Employee Concerns Spur NIOSH Evaluation of Plastic Film Assembly Facility
Following a request from employees of a plastic film assembly facility, NIOSH investigated employees’ complaints about asthma, headaches, and other health issues. During two visits conducted in September 2014 and December 2015, according to a recently published report by the NIOSH Health Hazard Evaluation program, investigators observed work practices, took air samples for several substances, and interviewed employees about their symptoms.
The facility produced engineered sheeting, covers, and film liners. NIOSH focused its investigation on the facility’s heat sealing operations, where seams between lengths of feed material were sealed by passing the material under a hot air knife that could reach temperatures up to 1,200 degrees Fahrenheit. Several types of feed material were used, including one that contained polyvinyl chloride (PVC). Given the potential for this process to release substances that could cause the symptoms reported by employees, NIOSH conducted air sampling for volatile organic compounds, dimethyl and diethyl phthalates, hydrochloric acid, and carbon monoxide.
Several VOCs were detected at low levels. Neither Dimethyl phthalate nor hydrochloric acid was detected during either NIOSH visit. One air sample taken during the first visit indicated the presence of diethyl phthalate, but the concentration was too low to measure.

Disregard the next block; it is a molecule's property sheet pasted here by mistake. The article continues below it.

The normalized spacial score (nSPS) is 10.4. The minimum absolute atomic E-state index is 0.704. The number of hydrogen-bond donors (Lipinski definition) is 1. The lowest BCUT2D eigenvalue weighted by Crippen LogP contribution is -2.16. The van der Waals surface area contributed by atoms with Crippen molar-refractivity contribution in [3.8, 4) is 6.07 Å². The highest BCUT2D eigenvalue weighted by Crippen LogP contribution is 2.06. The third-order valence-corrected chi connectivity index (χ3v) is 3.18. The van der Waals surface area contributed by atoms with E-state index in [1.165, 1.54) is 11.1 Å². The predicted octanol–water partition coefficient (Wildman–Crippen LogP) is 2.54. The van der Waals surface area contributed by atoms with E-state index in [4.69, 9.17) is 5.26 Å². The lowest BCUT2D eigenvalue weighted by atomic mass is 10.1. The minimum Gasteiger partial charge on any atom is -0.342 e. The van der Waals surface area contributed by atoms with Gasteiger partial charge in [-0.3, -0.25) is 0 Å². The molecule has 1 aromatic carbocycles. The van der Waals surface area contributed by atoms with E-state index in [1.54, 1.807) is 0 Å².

Movement of source material at the facility required use of propane-powered forklifts, which produce carbon monoxide. Spot measurements of carbon monoxide were below the NIOSH ceiling level for CO of 200 ppm and ranged from 28 to 67 ppm. The HHE report notes that if employees were exposed to carbon monoxide at these levels for a full shift, the exposure could exceed the ACGIH TLV of 25 ppm or the NIOSH REL of 35 ppm.
Confidential medical interviews revealed a statistically significant reduction in the percentage of employees who reported health concerns during the second NIOSH visit. Many factors could have contributed to this change. The facility came under new ownership prior to the second visit, and the new owners eliminated use of the PVC source product, which most employees associated with health complaints. Employees also reported improved ventilation during the second visit.
Based on its investigation, NIOSH recommended that if carbon monoxide monitoring continued to show that employees’ exposures exceed full-shift or ceiling limits, the employer could better control exposures through improved ventilation, installation of catalytic converters on forklifts, or replacement of propane-powered forklifts with electric forklifts. NIOSH also recommended that the employer ensure that forklifts are properly maintained, train employees to recognize and report symptoms of carbon monoxide exposure, and re-train employees on the health effects of heat-sealing byproducts. Employees were encouraged to report any signs or symptoms of asthma and carbon monoxide exposures to their supervisors.
The report “Evaluation of Exposures and Symptoms from Heat Sealing Operations at a Plastic Film Assembly Facility” is available as a PDF on the NIOSH website.